‘Holy Show’ is the first affirmative moment of the night and it’s the best. Pillow Queens putting a voice to difficult times, watching the replays and then walking out of the ruins.
We project our own feelings into songs of course and ‘Holy Show’ may have other readings. But for some of us, it became a soundtrack to lockdown and all of the self-examination we put on ourselves. It was about fading horizons and bad decisions but importantly, it also sang of escape and a life outside. ‘Holy Show’ was like ‘Born To Run’ or ‘Land’ or ‘Running Scared’. Every time you listened back, you could hear the glimmer of deliverance.
It’s a brilliant mark of confidence that they play it first tonight. They banish the spooks and move on. Many people are emotional. Pillow Queens gave us a magnificent album, In Waiting, but we could not hear it live. So many songs that needed to be shared and admired and celebrated in the counter-culture. We wrote about similar stuff in the recent Joshua Burnside review but no matter: we are with good people and sharing stuff and it’s unutterably fine.
They play so well in Belfast. The simpatico voices of Pamela and Sarah. The way that Rachel causes a rumble on the floor tom and all of the fantastic moments when Cathy leans over her Telecaster and makes the instrument squall, like so. It’s an invitation to Paradise City but y’know, not that Paradise City.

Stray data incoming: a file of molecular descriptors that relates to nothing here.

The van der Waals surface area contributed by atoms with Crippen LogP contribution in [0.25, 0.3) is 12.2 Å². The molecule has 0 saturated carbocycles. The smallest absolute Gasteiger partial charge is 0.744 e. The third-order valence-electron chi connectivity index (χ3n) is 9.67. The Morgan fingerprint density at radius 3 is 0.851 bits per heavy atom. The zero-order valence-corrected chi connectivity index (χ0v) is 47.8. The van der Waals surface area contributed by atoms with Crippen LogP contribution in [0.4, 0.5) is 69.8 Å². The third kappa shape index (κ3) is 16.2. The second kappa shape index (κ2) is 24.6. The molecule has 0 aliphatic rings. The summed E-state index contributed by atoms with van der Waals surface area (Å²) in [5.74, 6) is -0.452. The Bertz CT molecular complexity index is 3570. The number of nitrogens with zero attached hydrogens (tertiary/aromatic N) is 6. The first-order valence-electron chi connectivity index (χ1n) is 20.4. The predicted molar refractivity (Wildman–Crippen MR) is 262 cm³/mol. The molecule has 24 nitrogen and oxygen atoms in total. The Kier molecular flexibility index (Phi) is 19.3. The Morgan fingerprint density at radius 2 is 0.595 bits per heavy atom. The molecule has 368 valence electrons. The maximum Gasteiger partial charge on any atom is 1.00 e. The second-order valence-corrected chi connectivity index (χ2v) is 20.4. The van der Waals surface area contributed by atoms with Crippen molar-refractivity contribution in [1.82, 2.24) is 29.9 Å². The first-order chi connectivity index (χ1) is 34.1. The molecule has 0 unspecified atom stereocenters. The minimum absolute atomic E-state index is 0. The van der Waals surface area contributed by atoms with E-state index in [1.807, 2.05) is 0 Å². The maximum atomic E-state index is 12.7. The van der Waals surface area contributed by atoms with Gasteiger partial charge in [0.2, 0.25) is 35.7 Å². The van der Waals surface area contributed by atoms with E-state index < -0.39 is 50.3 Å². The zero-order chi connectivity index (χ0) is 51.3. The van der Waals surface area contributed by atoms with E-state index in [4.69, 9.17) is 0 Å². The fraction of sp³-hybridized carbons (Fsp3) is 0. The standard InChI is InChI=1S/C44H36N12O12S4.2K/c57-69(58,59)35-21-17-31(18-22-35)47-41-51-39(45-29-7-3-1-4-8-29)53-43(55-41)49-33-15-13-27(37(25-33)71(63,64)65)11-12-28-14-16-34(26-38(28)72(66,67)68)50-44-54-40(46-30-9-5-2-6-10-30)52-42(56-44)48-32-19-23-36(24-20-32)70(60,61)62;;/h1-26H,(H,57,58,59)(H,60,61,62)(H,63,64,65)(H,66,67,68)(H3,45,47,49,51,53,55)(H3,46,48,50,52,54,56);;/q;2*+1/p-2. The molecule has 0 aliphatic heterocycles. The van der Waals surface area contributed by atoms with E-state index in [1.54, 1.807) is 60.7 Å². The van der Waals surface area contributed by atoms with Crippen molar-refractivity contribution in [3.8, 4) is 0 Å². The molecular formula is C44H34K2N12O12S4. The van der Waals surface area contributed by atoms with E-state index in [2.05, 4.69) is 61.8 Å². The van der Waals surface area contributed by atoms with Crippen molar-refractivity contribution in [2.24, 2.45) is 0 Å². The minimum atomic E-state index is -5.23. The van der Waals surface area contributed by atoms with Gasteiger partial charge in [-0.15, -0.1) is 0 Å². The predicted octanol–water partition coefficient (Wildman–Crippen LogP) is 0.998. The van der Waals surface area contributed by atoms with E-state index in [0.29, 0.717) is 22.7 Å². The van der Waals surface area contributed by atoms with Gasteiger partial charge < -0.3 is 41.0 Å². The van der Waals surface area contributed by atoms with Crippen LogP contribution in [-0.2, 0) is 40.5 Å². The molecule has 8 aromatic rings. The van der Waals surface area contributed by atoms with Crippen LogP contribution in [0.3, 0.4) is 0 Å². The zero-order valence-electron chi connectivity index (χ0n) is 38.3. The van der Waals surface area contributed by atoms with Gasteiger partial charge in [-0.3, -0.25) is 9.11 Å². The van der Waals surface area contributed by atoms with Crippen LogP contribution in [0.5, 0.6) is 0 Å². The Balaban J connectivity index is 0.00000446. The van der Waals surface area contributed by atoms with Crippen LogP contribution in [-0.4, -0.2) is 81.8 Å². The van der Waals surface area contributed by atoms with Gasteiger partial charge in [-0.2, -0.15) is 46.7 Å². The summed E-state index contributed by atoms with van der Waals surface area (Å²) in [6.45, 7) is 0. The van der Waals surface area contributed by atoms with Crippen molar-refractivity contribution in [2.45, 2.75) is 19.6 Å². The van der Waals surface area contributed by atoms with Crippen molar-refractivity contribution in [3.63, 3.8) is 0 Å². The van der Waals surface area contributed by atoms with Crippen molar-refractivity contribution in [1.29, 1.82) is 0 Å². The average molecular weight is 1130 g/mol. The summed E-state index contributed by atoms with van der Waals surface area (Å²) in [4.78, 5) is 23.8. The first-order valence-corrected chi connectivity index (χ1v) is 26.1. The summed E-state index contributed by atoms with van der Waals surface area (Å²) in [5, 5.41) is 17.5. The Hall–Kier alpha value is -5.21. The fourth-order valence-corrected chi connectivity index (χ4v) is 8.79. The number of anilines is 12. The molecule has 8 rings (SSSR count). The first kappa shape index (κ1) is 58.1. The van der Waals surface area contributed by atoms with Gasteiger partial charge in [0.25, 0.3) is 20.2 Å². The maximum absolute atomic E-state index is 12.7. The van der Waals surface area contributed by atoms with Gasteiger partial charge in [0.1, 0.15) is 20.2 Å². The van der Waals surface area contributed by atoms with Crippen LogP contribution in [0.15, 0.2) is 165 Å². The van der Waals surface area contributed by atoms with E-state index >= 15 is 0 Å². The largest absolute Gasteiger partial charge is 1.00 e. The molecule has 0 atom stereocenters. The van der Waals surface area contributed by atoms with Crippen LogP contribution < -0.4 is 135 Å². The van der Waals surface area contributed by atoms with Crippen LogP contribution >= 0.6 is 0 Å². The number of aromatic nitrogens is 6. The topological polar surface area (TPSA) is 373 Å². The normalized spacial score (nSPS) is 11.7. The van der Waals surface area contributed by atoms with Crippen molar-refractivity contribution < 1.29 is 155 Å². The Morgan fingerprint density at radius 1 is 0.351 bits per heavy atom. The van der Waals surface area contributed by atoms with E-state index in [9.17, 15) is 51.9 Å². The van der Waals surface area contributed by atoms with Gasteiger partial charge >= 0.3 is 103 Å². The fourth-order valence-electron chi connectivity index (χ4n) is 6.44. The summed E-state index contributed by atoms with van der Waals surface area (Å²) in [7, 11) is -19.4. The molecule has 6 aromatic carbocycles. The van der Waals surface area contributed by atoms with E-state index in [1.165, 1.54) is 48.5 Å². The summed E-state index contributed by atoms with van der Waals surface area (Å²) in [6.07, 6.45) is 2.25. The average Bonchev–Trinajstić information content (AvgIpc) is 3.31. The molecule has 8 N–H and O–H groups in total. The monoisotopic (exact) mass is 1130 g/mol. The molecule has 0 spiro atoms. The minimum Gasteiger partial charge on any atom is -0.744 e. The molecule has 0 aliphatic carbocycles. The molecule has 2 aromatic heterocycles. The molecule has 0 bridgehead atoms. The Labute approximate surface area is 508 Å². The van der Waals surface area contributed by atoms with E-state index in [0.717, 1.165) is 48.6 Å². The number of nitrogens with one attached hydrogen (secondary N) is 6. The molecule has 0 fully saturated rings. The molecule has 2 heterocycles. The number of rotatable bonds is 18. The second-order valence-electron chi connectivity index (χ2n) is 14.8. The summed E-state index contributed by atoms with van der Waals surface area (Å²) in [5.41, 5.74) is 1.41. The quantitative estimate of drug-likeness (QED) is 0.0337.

Therefore ‘Child of Prague’ is strangely faithful and ‘Handsome Wife’ has the shredding guitars at the end that cause you to rock, literally. There’s an outbreak of slow dancing for ‘Harvey’ and a solidarity with all the tender souls that have ever been stranded at the drive-in, branded a fool.
It’s a lovely, empathetic, drift. The nod to family but the insistence that the old nuclear format is no longer the only game in town. The scrounge existence of ‘A Dog’s Life’ and the throwdown of ‘Gay Girls’. A couple of new tunes sound swell, particularly Pamela’s sentiments on ‘Be By Your Side’, which has the champion riffs and the unbending declarations.
They steer it home with ‘Donaghamede’ and the backwater pride that we used to admire Morrissey for. ‘Rats’ is triumphal, time for Sarah to hold the mic stand over the audience and to hear that lash of approval. Lastly there is ‘Liffey’, that turbulent vision, a reckoning with the hometown and the waters that may never wash all of the contagion away. Dublin is presently on the tour schedules, but these are horrendous times. Pillow Queens so deserve their holy showdown.
Pillow Queens, Ulster Sports Club, Belfast, 02.12.21